Friday, September 5, 2014

Anna - My Chicago Fringe Festival experience

Tonight is our final performance of THE MECHANICAL MAN in the Chicago Fringe Festival (at 7pm at the Ketchup-Less Stage aka The Gift Theatre). I (and we) have had a great time performing in and being part of this year’s festival.
Some personal perspective that I’ve experienced by performing in the festival is that it is super organized! My hat goes off to Anne and Vinnie and Mikayla and Adrienne and everyone else involved. Our stage managers and venue managers have been great. We love Sarah and Jessica and MacKenzie and we’d love to hire them at DTC after fringe is over! Also, I’ve noticed an improvement in the venues since the birth of fringe. Walking into a space performing after only one tech can be pretty nerve wracking, and despite the one or two tiny blips (to be expected in ANY performance) we had a really smooth experience.
Another bonus I’ve found as a performer in the festival is that there have been so many opportunites aligned with the festival for getting word out about the show. In really creative ways too! Running DTC with a full production going at the same time, we haven’t had tons of time to dream up schemes on how to get the world to know about THE MECHANICAL MAN, but through the relationship to the festival we’ve been given the opportunity to do a podcast, perform in a mall, have our picture taken in a high traffic location with tourists (though we had to back out of that one last minute because of last minute rehearsals), do a 1 minute preview of our piece, be interviewed bya newspaper, get our pictures and blurbs posted all over local media, meet the local Jefferson Park people (John & Cyd are AWESOME!) and wander around a couple of great Chicago summer festivals in costume. The leg work involved in doing all those things on our own would have been too difficult for our small family company to accomplish.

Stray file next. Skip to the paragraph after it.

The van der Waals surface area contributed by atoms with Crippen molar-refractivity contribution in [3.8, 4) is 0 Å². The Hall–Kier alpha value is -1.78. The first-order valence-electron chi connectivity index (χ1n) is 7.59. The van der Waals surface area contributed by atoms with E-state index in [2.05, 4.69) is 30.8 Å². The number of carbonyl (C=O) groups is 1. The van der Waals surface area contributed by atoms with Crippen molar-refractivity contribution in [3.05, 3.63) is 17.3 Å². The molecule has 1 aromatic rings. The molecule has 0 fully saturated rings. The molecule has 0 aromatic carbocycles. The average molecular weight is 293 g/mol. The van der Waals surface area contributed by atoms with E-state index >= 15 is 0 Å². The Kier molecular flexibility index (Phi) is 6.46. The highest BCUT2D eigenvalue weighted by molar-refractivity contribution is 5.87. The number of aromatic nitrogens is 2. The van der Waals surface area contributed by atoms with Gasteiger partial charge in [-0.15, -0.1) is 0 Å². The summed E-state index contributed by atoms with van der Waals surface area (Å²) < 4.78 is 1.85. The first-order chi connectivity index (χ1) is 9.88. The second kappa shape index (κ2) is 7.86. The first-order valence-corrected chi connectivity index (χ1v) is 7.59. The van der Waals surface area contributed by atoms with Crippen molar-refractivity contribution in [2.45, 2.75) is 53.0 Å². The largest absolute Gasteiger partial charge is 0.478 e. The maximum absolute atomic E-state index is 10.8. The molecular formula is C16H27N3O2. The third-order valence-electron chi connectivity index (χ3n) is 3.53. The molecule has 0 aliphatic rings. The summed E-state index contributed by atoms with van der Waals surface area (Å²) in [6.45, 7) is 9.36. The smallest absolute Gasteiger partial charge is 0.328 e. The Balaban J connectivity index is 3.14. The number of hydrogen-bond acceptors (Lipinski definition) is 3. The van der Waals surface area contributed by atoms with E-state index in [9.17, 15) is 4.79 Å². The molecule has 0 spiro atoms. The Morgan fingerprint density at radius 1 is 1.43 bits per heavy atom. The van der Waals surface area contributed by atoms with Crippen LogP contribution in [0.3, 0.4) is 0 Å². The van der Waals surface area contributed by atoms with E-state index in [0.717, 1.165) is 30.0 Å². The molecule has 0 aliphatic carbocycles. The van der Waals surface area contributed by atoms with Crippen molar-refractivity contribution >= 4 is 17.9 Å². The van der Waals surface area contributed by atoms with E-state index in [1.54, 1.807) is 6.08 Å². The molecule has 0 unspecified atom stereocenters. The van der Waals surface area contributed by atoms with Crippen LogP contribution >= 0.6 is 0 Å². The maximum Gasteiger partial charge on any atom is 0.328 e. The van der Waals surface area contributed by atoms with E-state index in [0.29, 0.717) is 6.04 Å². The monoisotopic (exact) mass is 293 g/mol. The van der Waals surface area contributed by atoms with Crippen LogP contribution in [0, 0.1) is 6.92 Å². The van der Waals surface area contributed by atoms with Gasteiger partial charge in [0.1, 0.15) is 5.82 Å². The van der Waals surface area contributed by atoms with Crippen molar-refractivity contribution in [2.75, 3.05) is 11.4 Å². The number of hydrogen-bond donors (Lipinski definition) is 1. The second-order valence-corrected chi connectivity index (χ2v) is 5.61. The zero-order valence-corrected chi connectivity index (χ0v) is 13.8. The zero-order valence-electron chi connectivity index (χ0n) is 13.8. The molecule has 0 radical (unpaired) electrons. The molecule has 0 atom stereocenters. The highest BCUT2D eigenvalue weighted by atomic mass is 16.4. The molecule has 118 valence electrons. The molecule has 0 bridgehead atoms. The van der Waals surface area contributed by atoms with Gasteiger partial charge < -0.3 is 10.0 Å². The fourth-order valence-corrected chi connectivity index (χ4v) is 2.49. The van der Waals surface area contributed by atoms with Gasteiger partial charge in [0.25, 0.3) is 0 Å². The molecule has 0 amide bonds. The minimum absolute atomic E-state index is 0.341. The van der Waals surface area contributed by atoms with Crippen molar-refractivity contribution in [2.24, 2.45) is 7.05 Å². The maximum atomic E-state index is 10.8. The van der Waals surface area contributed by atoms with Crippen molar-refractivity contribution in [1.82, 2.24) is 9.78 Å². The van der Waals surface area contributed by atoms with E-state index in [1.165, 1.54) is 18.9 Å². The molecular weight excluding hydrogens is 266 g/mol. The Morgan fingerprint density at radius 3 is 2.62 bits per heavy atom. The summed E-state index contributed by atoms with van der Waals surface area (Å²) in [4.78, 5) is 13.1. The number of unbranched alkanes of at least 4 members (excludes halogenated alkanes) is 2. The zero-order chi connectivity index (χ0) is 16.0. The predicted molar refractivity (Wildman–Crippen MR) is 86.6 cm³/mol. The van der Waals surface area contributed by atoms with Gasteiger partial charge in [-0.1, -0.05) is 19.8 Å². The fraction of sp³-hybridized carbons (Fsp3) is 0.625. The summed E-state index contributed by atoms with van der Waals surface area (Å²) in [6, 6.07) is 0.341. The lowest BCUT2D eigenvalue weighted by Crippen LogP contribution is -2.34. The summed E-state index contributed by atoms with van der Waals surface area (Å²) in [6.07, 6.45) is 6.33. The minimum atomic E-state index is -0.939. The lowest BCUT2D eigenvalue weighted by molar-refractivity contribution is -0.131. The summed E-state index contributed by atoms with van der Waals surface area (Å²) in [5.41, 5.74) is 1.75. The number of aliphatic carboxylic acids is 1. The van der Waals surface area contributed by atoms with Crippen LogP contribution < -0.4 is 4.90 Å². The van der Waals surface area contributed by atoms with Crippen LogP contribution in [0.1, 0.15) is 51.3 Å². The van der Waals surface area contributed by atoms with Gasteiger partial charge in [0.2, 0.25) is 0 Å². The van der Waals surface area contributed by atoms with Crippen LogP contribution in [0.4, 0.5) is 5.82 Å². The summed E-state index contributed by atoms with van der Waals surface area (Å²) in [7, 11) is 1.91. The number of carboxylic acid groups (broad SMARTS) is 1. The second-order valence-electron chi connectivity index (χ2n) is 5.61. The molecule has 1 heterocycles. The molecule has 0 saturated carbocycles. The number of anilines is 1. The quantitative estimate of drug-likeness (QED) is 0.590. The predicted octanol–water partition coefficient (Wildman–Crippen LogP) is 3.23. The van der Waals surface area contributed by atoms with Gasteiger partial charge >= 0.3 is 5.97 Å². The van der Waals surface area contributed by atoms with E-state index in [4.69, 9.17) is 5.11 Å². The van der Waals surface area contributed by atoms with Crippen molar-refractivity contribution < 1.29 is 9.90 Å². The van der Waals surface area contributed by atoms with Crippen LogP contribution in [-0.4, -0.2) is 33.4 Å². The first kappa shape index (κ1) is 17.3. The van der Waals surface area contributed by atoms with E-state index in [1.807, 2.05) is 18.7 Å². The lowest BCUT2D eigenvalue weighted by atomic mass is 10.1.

We at DTC go way back to the festival’s beginning, the conception even- and are proud to have seen it grow into the communal love of art that it is today. I’ve only been able to see 5 of the 47 different shows in this year’s festival: LOVE IN A HEAT DEATH UNIVERSE, 10 & 2, MRS. PRESIDENT: A VISIT WITH MARY TODD LINCOLN, OUT OF TUNE CONFESSIONAL & TEENAGERS FROM OUTER SPACE!  With the only 3 days left this year we have the opportunity to see a few more, though I wish I could have seen them all. You can hear why I love the idea of participating in the fringe festival here in this podcast interview with one of the fringe’s founding fathers, Vinnie.
We went to the Fringe Benefit and won some awesome raffle stuff. It was a great event. Overall I have enjoyed going to Fringe Central to hang out and meet other artists. It’s laid-back and pretty comfortable (even though this past week has been hella hot!). One weird request/suggestion I would have for future is to also put restrooms on the Fringe Map. Spending the day in Jefferson Park with the opportunity for only one pee with no sink & hand sanitizer was a little frightening for me, but I think I have that problem with all of Chicago in general. (I would gladly pay a potty tax, but that’s another blog entry for another day.)
Another crazy Anna hair brained idea would be to introduce local acts to out-of-towners right after the initial lottery. I found that being a local made it easier for us to dive in to all the activities, and my personal observation with the out-of-towners is that they’re a bit shy. Though we couldn’t have hosted out-of-towners at our house, I would have gladly adopted another act long ago and face-timed with them to help them with the local stuff while they couldn’t be here in town. I was already buzzing about our show long ago, I would have been glad to plug another one right along with it if I had met and talked to another act.
THE MECHANICAL MAN is a show that I really love personally. It has all the things that I like in a show. My biggest inspirations are the founders of United Artists: Mary Pickford & Charlie Chaplin. In THE MECHANICAL MAN, the characters are archetypal yet also complex. The plot is easily identifiable but with a twist. I love melodrama and silent film. I love that all our props fit in a box. And I love what the show looks like.